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Does Vertical Integration Spur Investment? Casting Actors to Discover Stars during the Hollywood Studio Era

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The Hollywood studio era of the 1930s and 1940s was remarkable for its abundance of glamorous stars. In this paper, we investigate whether the vertical structure of the Hollywood studios, by ensuring studios’ claims to “star capital,” spurred higher levels of investment in discovering stars than was (or is) achievable under alternate regimes (such as today’s film-by-film contracting). The vertical structure consisted of backward integration into talent through long-term contracts and forward integration into exhibition through ownership of theater chains. The investment involved the experimental casting of novice actors to gauge audience appeal. Collecting data on thousands of actors whose careers span nearly three-quarters of a century and conducting several sets of tests, we find evidence of higher levels of investment in actors working under the vertical structure of the studio era than in actors working under alternate regimes.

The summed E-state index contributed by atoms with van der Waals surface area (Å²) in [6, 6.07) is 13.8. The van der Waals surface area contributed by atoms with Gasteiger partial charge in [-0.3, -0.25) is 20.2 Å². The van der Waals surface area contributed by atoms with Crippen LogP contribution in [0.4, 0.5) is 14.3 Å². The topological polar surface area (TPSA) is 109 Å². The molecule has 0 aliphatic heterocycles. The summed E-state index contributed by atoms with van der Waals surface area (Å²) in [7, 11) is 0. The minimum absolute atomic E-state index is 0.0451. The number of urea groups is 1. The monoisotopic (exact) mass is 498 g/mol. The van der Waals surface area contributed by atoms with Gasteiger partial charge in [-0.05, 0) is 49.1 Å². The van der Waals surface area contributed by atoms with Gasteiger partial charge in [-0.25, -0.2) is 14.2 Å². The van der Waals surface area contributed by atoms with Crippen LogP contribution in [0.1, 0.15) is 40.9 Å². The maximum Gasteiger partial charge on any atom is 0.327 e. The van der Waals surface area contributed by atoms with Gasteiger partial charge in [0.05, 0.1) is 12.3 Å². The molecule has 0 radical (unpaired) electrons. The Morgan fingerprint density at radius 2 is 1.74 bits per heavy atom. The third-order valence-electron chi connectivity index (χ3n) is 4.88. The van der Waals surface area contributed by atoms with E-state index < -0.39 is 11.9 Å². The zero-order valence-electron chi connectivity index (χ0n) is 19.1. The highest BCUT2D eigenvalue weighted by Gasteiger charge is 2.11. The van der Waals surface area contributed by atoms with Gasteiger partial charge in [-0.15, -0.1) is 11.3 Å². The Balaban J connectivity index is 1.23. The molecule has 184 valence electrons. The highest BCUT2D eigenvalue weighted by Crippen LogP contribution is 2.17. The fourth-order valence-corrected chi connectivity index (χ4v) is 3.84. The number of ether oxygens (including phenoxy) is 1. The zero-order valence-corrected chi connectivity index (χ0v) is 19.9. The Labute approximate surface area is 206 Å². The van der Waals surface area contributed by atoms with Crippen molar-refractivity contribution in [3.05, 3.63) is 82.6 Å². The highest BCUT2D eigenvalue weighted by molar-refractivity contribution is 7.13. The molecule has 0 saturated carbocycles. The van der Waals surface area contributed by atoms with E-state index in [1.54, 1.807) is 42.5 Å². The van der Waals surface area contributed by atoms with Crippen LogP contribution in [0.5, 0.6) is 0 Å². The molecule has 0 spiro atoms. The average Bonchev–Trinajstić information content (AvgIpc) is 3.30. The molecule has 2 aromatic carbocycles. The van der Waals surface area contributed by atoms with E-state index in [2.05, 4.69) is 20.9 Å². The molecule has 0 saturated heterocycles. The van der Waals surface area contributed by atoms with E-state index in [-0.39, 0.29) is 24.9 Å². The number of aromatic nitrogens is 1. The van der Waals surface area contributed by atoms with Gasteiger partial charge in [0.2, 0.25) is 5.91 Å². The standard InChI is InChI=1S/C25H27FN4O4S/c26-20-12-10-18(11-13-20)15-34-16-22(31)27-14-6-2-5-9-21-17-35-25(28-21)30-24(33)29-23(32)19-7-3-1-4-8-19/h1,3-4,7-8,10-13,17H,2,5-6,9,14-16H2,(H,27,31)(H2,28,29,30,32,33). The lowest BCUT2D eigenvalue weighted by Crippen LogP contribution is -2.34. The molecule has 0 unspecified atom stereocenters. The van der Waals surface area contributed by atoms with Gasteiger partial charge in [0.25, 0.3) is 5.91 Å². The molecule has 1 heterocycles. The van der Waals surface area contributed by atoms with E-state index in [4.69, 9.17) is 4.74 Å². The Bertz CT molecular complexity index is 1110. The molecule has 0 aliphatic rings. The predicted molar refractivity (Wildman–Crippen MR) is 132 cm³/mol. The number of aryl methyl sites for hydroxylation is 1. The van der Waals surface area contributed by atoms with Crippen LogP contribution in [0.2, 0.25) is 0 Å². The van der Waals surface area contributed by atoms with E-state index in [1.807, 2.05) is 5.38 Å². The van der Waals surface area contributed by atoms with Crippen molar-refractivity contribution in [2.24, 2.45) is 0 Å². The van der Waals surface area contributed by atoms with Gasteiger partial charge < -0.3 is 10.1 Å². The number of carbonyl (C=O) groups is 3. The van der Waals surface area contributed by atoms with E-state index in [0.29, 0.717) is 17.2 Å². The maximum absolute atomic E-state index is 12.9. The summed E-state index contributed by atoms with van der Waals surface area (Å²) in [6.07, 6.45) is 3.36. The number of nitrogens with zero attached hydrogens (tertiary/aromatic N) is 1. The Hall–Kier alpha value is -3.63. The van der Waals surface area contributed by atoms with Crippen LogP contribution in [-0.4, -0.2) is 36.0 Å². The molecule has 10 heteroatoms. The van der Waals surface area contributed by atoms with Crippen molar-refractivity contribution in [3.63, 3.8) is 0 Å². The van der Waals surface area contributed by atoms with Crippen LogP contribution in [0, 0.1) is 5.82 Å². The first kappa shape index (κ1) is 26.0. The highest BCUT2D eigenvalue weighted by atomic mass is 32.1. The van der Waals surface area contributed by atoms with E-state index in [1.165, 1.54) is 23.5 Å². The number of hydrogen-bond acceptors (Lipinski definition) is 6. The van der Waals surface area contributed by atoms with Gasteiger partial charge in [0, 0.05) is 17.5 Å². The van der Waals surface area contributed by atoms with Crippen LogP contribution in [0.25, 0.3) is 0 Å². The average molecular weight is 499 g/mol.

[Those] who were running the studios at that time … gave me a chance—today, you may get one shot, and if you fail, they break your back and forget about you from that time on. Then, you were part of a system that gave you another chance. So, MGM gave me opportunity after opportunity. (Director Richard Brooks [Eyman , p. 419])You realize that the greatest stars in the picture business were made during an era when they didn’t have one single thing to say about what they did. (Director Howard Hawks [Bogdanovich , p. 362])The studios owned you, and they wanted their property in great shape. (MGM contract player Jean Porter [Davis , p. 88])

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